Magazine article Phi Kappa Phi Forum

A Note from the Editor

Magazine article Phi Kappa Phi Forum

A Note from the Editor

Article excerpt

NEW NAME

As you can see, we are no longer called the National Forum. At the last Forum Committee meeting, one of the points discussed was that our international chapters of Phi Kappa Phi did not particularly care for the word "national" in our title, for obvious reasons. Because some discussion has occurred about expanding the Society to more international chapters, the committee decided that perhaps a name change would be in order. After trying out several possibilities, we chose one that preserved the forum concept while making the Society's name more prominent so that whatever publicity the magazine gleans will be more firmly associated with the Society. After the 2001 national convention approved the change, we decided to institute the new name beginning with the new volume year. Therefore, welcome to the Phi Kappa Phi Forum.

IN THIS ISSUE

No one, especially after the events of September 11, wants to "coddle" criminals. People who assault and rape and kill, who commit robberies and sell drugs, who drive while intoxicated and injure or kill innocent bystanders -- no one believes that these people should go unpunished. However, the question often is how much punishment to levy? Who should make the decision about the degree of punishment? Should a first-time offender get off more lightly than a habitual criminal? Should a person be sent to prison for life under a "three strikes" law, even if the "third strike" was a minor offense? Should possession of one form of a drug bring a stiffer penalty than another form? Should we continue to put people to death? These are difficult, practical, moral, and ethical questions.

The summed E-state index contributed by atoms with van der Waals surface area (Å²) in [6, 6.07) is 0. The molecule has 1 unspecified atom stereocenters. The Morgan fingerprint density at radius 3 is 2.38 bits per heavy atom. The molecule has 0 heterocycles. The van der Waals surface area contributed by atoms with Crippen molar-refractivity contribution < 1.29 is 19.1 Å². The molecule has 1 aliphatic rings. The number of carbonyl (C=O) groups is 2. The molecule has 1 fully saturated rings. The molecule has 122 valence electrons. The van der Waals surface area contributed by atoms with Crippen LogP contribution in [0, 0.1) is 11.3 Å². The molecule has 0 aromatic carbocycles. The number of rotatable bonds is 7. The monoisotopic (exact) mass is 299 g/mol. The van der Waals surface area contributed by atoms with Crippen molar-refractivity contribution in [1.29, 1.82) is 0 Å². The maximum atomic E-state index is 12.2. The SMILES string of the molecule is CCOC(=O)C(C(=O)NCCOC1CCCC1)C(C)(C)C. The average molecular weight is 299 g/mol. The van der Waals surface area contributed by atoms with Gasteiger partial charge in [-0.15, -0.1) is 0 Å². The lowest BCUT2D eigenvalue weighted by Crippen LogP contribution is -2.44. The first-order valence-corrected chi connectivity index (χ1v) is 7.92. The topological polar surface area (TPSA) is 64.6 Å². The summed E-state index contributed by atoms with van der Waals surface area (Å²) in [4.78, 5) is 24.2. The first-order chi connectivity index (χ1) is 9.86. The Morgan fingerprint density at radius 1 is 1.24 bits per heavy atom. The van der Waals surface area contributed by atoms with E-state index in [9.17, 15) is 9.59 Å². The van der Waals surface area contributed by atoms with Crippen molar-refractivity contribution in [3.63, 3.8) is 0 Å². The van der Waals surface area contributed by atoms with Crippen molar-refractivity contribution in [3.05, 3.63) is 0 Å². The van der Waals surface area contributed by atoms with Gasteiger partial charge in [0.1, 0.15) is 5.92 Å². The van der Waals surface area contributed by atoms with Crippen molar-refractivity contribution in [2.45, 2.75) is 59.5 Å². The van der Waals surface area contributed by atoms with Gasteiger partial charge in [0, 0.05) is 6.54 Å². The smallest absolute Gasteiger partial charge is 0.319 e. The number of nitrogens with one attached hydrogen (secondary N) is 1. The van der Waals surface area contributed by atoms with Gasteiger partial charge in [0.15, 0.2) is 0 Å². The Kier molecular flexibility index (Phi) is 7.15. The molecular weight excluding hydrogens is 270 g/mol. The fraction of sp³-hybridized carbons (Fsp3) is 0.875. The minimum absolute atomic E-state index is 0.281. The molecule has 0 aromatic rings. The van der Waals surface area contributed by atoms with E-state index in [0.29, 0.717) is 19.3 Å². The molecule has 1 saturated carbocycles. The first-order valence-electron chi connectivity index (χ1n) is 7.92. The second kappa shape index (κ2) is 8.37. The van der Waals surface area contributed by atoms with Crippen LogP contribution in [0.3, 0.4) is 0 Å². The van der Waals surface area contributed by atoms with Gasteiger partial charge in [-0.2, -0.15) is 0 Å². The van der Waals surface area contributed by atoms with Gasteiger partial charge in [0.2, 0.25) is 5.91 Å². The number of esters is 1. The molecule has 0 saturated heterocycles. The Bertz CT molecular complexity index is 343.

In this issue, our authors grapple with a few of these dilemmas. To lead off, we have a pair of articles on that most controversial of criminal-justice issues, the death penalty. First Paul Rubin looks at whether the death penalty has any deterrent effect on the murder rate. After analyzing a body of data collected at the county level from states throughout the country using the latest methods for statistical analysis, he decides that yes, the death penalty does indeed help to prevent murders. Then John Bessler tackles the question from a historical and ethical slant, arguing that the very fact that we "hide" executions proves that we know they have a negative effect on society. …

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